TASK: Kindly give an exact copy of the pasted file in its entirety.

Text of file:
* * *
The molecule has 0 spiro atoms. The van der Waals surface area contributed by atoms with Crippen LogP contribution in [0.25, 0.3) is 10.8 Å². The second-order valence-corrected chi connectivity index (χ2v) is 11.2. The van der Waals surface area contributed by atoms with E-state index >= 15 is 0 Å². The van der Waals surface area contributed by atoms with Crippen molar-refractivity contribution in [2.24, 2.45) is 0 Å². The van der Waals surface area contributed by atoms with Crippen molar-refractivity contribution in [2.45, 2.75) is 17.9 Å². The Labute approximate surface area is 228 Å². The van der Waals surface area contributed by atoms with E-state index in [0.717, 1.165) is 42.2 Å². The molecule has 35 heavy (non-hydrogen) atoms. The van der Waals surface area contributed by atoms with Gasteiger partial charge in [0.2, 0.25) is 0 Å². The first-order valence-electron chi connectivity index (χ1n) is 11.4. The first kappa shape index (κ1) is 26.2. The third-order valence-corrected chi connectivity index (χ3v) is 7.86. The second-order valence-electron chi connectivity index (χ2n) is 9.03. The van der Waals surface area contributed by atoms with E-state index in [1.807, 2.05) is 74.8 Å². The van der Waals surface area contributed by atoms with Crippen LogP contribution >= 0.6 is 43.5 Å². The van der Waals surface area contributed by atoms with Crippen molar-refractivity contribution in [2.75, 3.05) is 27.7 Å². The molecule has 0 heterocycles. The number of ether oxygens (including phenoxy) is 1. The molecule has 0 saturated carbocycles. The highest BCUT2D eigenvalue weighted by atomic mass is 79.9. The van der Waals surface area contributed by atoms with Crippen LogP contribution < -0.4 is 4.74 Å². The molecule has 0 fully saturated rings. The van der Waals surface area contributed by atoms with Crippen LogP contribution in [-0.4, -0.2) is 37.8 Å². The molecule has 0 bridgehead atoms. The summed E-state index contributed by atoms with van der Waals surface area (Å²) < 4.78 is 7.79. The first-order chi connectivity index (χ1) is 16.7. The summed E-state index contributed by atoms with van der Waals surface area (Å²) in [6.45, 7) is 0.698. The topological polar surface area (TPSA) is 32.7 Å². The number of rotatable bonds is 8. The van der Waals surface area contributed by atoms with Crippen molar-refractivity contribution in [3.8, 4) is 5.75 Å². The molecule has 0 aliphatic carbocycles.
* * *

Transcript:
The molecule has 0 spiro atoms. The van der Waals surface area contributed by atoms with Crippen LogP contribution in [0.25, 0.3) is 10.8 Å². The second-order valence-corrected chi connectivity index (χ2v) is 11.2. The van der Waals surface area contributed by atoms with E-state index >= 15 is 0 Å². The van der Waals surface area contributed by atoms with Crippen molar-refractivity contribution in [2.24, 2.45) is 0 Å². The van der Waals surface area contributed by atoms with Crippen molar-refractivity contribution in [2.45, 2.75) is 17.9 Å². The Labute approximate surface area is 228 Å². The van der Waals surface area contributed by atoms with E-state index in [0.717, 1.165) is 42.2 Å². The molecule has 35 heavy (non-hydrogen) atoms. The van der Waals surface area contributed by atoms with Gasteiger partial charge in [0.2, 0.25) is 0 Å². The first-order valence-electron chi connectivity index (χ1n) is 11.4. The first kappa shape index (κ1) is 26.2. The third-order valence-corrected chi connectivity index (χ3v) is 7.86. The second-order valence-electron chi connectivity index (χ2n) is 9.03. The van der Waals surface area contributed by atoms with E-state index in [1.807, 2.05) is 74.8 Å². The van der Waals surface area contributed by atoms with Crippen LogP contribution >= 0.6 is 43.5 Å². The van der Waals surface area contributed by atoms with Crippen molar-refractivity contribution in [2.75, 3.05) is 27.7 Å². The molecule has 0 heterocycles. The number of ether oxygens (including phenoxy) is 1. The molecule has 0 saturated carbocycles. The highest BCUT2D eigenvalue weighted by atomic mass is 79.9. The van der Waals surface area contributed by atoms with Crippen LogP contribution < -0.4 is 4.74 Å². The molecule has 0 fully saturated rings. The van der Waals surface area contributed by atoms with Crippen LogP contribution in [-0.4, -0.2) is 37.8 Å². The molecule has 0 bridgehead atoms. The summed E-state index contributed by atoms with van der Waals surface area (Å²) < 4.78 is 7.79. The first-order chi connectivity index (χ1) is 16.7. The summed E-state index contributed by atoms with van der Waals surface area (Å²) in [6.45, 7) is 0.698. The topological polar surface area (TPSA) is 32.7 Å². The number of rotatable bonds is 8. The van der Waals surface area contributed by atoms with Crippen molar-refractivity contribution in [3.8, 4) is 5.75 Å². The molecule has 0 aliphatic carbocycles.